Question 2 was about a recent study that showed city employees’ salaries were 1.5 percent less than employee salaries in peer cities, but benefits were 3 percent higher, and police salaries were 8 percent lower. What would the candidate do to amend that?
Richardson said, “We need to help close the gap on police salaries and pay employees a fair salary.”
Vann pointed out the city has only two revenue sources – sale tax and utility rates and both are limited to some degree. He pointed out that health insurance rates have increased lately, but any increases have to be passed on to the customer.
He said, “The police department salaries need to be addressed immediately.”
Jamison said, “It all comes down to economics. But many citizens are on fixed incomes and can’t afford increases.”
Jamison recommended that tourism be increased and fairs, festivals and concerts be advertised.
“We’ve got to get the income in here,” he said.
Hudgens said the city commission would be discussing salaries at the city meeting in February. He noted the salaries of police and electric department employees were behind, but the city did not have “much room to raise rates.” He said the city must address the inequities in payroll without raising rates.
Gay said the city should concentration on “generating more money, like hosting more concerts.”
Poindexter said, “The council has been working on this to come up with a plan. We have to stay competitive. We are losing employees due to low salaries.”
Question 3 had the candidates identify the single most important threat to the city, and to state where they would like to see the city in five to 10 years.
Martens said an educated work force was necessary for the city. He said he would like to see the city be able to keep the young people and families in the community.
“We must create an environment where our kids and grandkids want to come back here and live,” he said.
Hudgens said the city’s finances were the biggest threat, because they are insufficient to pay for the city’s $33.5 million debt, which is increasing. He said city employees have been asked to improve productivity, which they have. But the city’s infrastructure must be upgraded, including the north electric substation, the wastewater treatment plant, building another water supply and the expansion of Highway 59.
Jamison said the city’s biggest threat was “Complacency!”
“The city is stagnant and can’t draw new business. We’ve got to do something else, create reasons for people to come here. This town deserves more,” Jamison said.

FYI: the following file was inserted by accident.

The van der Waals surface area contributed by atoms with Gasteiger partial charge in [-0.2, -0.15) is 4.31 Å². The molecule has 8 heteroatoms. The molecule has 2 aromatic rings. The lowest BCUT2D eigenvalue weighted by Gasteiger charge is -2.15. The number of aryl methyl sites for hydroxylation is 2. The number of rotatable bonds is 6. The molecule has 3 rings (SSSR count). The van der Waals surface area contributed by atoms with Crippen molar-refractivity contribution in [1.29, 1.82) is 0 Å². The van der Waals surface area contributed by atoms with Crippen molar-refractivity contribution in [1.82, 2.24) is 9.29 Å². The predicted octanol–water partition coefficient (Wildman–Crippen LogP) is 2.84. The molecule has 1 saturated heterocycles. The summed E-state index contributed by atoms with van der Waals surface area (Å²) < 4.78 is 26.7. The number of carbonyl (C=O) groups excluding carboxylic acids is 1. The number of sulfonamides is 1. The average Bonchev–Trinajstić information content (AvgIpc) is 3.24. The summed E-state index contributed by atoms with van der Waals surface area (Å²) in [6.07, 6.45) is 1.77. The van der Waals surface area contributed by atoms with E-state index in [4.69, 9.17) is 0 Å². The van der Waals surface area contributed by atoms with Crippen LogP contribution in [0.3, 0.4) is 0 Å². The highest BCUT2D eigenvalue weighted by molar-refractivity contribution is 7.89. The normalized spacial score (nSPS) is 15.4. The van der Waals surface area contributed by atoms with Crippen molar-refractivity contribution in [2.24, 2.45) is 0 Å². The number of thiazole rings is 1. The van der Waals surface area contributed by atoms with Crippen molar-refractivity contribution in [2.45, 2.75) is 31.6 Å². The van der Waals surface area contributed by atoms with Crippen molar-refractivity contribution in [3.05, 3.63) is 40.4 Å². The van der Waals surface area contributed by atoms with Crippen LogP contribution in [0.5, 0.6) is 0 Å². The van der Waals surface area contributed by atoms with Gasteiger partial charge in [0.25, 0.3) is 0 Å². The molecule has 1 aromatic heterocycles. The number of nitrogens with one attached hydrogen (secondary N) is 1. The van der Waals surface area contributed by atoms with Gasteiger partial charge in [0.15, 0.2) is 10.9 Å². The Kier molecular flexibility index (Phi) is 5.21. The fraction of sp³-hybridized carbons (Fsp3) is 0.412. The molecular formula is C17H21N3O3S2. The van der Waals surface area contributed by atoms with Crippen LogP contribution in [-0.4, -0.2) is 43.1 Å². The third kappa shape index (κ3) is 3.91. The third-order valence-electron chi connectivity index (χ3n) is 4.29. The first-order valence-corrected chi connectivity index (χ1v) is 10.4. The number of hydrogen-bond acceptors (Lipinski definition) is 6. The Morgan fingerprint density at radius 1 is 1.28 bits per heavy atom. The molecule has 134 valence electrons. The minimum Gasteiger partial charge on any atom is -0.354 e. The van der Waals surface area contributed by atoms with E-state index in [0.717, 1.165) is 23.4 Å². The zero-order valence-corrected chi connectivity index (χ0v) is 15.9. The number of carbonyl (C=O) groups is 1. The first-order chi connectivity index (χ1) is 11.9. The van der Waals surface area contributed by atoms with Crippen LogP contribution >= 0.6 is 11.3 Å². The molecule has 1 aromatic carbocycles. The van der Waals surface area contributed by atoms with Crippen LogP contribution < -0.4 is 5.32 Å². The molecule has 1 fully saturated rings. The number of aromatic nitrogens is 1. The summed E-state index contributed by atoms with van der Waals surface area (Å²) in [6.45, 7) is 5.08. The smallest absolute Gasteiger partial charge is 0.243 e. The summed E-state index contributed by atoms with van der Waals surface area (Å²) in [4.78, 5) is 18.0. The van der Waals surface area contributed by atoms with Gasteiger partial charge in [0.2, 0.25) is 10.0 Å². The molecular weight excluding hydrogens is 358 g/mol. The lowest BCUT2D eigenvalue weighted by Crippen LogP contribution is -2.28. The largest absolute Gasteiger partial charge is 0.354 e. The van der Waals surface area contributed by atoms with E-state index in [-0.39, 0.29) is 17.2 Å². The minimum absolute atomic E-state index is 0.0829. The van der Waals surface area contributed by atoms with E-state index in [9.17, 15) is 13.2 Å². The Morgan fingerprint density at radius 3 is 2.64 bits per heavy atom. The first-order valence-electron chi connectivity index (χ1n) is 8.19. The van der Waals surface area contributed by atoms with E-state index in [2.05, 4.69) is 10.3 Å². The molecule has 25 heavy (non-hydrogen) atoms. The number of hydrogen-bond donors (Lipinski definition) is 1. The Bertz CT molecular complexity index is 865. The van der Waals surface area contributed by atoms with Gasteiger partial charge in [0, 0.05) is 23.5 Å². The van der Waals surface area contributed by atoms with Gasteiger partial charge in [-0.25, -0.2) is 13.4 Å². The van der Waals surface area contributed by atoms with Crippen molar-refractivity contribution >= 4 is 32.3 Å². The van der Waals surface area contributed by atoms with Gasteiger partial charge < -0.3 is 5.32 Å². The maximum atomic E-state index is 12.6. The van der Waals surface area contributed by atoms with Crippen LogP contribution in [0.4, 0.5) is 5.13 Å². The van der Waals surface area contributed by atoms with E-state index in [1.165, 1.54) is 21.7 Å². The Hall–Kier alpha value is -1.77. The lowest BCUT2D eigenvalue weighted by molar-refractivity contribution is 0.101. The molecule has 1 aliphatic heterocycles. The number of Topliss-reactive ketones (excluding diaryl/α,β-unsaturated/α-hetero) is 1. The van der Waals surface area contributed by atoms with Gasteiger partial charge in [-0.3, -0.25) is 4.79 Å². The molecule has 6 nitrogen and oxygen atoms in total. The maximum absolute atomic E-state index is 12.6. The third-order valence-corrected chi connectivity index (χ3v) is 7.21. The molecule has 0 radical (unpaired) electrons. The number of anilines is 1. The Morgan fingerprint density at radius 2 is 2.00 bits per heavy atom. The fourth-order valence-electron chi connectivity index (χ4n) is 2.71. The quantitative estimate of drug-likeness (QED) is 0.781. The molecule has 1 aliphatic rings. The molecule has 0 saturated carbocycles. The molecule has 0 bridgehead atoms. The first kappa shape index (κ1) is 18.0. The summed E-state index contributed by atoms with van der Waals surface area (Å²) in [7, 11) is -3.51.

Poindexter said, “The big issue is our work force. We must focus on education, have competitive salaries, hope for growth and for quality of life.”
She said she hoped to see more small business and tourism opportunities in the future.
Gay said, “The town is dying, is full of empty buildings.”
He said the city needed an overpass to the hospital, because trains sometimes block access, and the city needs more businesses.
“I’d like to see the town boom,” he said.
Vann said he most fears a natural disaster.
The city should “look outside the box,” he said, and devise a laundry list of projects. He said most of the city’s debt was for projects approved by the voting citizens.
“Look to the future,” Vann said. “If you don’t invest in yourself, you can’t expect others to invest.”
Richardson said he most fears “Fear!”
“Fear,” he said, “creates fight, flight or freeze.”
He said the city needs good jobs, entertainments, good housing, a good hospital, and improvement projects.
“We need hope,” he said, “and that’s why I’m running for office.”
Gay said, “I’m proud of the city I live in and I’d like to be your voice.”
Poindexter said, “We must have a positive attitude and we will be successful.”
Richardson quoted, “’Hope is the only thing stronger that fear.’ Hope is a spark that is contagious.”
Vann said he would focus on the city infrastructure and quality of life issues.
“I’m ready to go back to work for you to meet those challenges,” he said.
Hudgens said, “The difficulty is balancing needs versus wants. It makes it very difficult.” But he said he would work toward the goal of fulfilling the needs.
Jamison said, “We must make ourselves attractive to generate money. We’ve got to work together. We’ve got to shake it up.”
Martens said the city faced many hurdles in the future. But, after quoting from the Bible, Martens said, “My moral compass will drive every decision I make.”
The forum was sponsored by the Sequoyah County Times and The Mix 105.1, and was held at People Inc.
Sally Maxwell, Senior News Director